What if one of the leading contemporary Alzheimer’s investigations turned out to be a fraud? What if hundreds of articles published over the last 15 years had to be removed for having “shockingly blatant” problems? That is what the magazine Science denounced a few days ago and, as usual, it has caused an earthquake in the world of biomedical research.
What happened? In August 2021, a lawyer contacted Matthew Schrag, a neuroscientist at Vanderbilt University, because he was studying certain suspicions about the documents that a pharmaceutical company, Cassava Sciences, had used to request approval of an Alzheimer’s drug. Sure enough, Schrag came across a huge catalog of apparently fraudulent images. Thus began a chain reaction that not only set off all the alarms in the world of research, but has ended up affecting one of the key articles in modern studies on the disease
a house of cards. The study, published in 2006 in Nature, was considered “irrefutable proof” that Aβ plaques, known as plaques, in brain tissue are the main cause of the disease. We are talking about the main current working hypothesis about Alzheimer’s and, if Schrag was right, it would be an earthquake in the research area.
The conditional is important because Schrag’s work focuses, fundamentally, on pointing out the apparent problems of the images of dozens of studies considered classics in the field. However, he is not a ‘judge’, nor is he immersed in the evaluation editorial processes: in the Science article he came to recognize that there could be explanations for some of these problems and he does not attempt to draw “final conclusions”, although the truth is that is “the data should speak for itself”.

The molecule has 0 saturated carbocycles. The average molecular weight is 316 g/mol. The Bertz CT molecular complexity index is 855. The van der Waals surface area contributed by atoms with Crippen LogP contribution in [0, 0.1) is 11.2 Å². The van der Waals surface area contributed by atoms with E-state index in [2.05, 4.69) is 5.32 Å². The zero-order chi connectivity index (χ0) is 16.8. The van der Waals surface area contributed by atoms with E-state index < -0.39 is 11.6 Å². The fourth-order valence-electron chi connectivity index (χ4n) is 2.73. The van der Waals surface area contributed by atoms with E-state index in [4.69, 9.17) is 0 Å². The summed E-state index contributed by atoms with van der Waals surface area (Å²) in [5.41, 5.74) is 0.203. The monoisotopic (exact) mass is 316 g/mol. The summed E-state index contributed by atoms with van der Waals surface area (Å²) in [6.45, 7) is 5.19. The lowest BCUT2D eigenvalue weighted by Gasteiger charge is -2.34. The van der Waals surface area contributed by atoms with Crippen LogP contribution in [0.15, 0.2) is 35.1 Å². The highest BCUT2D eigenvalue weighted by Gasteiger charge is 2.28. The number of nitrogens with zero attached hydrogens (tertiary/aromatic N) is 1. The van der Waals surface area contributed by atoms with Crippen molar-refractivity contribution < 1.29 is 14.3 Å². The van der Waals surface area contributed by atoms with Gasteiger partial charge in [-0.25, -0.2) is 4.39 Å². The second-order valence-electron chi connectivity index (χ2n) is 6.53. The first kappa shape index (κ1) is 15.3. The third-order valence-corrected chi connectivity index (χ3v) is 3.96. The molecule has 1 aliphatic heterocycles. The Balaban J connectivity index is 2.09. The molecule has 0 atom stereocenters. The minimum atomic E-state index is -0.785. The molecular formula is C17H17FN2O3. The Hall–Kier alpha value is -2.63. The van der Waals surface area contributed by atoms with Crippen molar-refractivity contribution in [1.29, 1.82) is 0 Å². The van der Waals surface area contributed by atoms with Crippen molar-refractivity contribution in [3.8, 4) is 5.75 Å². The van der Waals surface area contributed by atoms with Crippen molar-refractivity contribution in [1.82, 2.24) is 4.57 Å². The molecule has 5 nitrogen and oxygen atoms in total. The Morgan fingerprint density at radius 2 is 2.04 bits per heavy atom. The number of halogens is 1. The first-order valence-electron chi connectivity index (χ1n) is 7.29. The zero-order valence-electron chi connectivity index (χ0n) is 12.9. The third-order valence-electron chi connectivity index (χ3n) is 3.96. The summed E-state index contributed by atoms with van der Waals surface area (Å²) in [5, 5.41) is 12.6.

And so they have: the Science investigation, drawing on independent researchers, seems to confirm that there are hundreds of images in question (some “shockingly blatant”). It is still early to draw conclusions (because, at the moment, there are dozens of journals reviewing evidence, asking for explanations and deciding whether to retract articles); however, ‘Nature’ has already begun to review some works and everything points to a new “replication crisis” approaching.
What implications does it have? Beyond the economic waste and professional problems, the most obvious would be lost time. Since 2006, hundreds of people have used these experiments as a starting point for their own experiments, their lines of research and the development of new drugs. If all this evidence collapses like a house of cards, we will have to start from scratch in many areas.
a new science. The last decade has been almost a century for contemporary science. The replication crises that affected the psychology and biology of cancer turned out to be much deeper and more widespread than previously believed and, today, there is hardly any scientific field that has not been affected in one way or another. way for these problems. What of these weeks is an earthquake in biomedical research, yes; but above all, it is a reminder that we need better ways to organize contemporary science and undo perverse incentives: our lives (and health) depend on it.
Image | National Cancer Institute